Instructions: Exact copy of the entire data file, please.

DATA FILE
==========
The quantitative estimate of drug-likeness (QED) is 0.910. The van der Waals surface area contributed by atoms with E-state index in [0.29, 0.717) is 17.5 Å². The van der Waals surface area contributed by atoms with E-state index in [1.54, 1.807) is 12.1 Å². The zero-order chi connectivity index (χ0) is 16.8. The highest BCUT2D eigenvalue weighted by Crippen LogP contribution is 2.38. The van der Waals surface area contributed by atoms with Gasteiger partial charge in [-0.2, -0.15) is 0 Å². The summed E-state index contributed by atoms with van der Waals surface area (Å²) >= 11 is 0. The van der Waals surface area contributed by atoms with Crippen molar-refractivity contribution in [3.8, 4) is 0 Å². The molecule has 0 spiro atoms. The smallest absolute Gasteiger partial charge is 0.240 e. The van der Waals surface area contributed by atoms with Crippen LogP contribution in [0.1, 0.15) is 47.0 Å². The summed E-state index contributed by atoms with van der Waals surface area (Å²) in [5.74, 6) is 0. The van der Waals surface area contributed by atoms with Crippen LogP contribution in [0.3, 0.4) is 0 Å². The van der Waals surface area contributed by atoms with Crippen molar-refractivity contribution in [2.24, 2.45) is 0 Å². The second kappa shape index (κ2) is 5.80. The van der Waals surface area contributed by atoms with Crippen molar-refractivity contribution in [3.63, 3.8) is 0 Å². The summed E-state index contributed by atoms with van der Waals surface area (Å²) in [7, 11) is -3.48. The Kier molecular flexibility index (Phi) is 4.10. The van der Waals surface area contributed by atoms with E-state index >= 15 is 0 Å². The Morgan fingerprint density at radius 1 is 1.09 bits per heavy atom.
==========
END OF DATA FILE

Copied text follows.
The quantitative estimate of drug-likeness (QED) is 0.910. The van der Waals surface area contributed by atoms with E-state index in [0.29, 0.717) is 17.5 Å². The van der Waals surface area contributed by atoms with E-state index in [1.54, 1.807) is 12.1 Å². The zero-order chi connectivity index (χ0) is 16.8. The highest BCUT2D eigenvalue weighted by Crippen LogP contribution is 2.38. The van der Waals surface area contributed by atoms with Gasteiger partial charge in [-0.2, -0.15) is 0 Å². The summed E-state index contributed by atoms with van der Waals surface area (Å²) >= 11 is 0. The van der Waals surface area contributed by atoms with Crippen molar-refractivity contribution in [3.8, 4) is 0 Å². The molecule has 0 spiro atoms. The smallest absolute Gasteiger partial charge is 0.240 e. The van der Waals surface area contributed by atoms with Crippen LogP contribution in [0.1, 0.15) is 47.0 Å². The summed E-state index contributed by atoms with van der Waals surface area (Å²) in [5.74, 6) is 0. The van der Waals surface area contributed by atoms with Crippen LogP contribution in [0.3, 0.4) is 0 Å². The van der Waals surface area contributed by atoms with Crippen molar-refractivity contribution in [2.24, 2.45) is 0 Å². The second kappa shape index (κ2) is 5.80. The van der Waals surface area contributed by atoms with Crippen molar-refractivity contribution in [3.63, 3.8) is 0 Å². The summed E-state index contributed by atoms with van der Waals surface area (Å²) in [7, 11) is -3.48. The Kier molecular flexibility index (Phi) is 4.10. The van der Waals surface area contributed by atoms with E-state index >= 15 is 0 Å². The Morgan fingerprint density at radius 1 is 1.09 bits per heavy atom.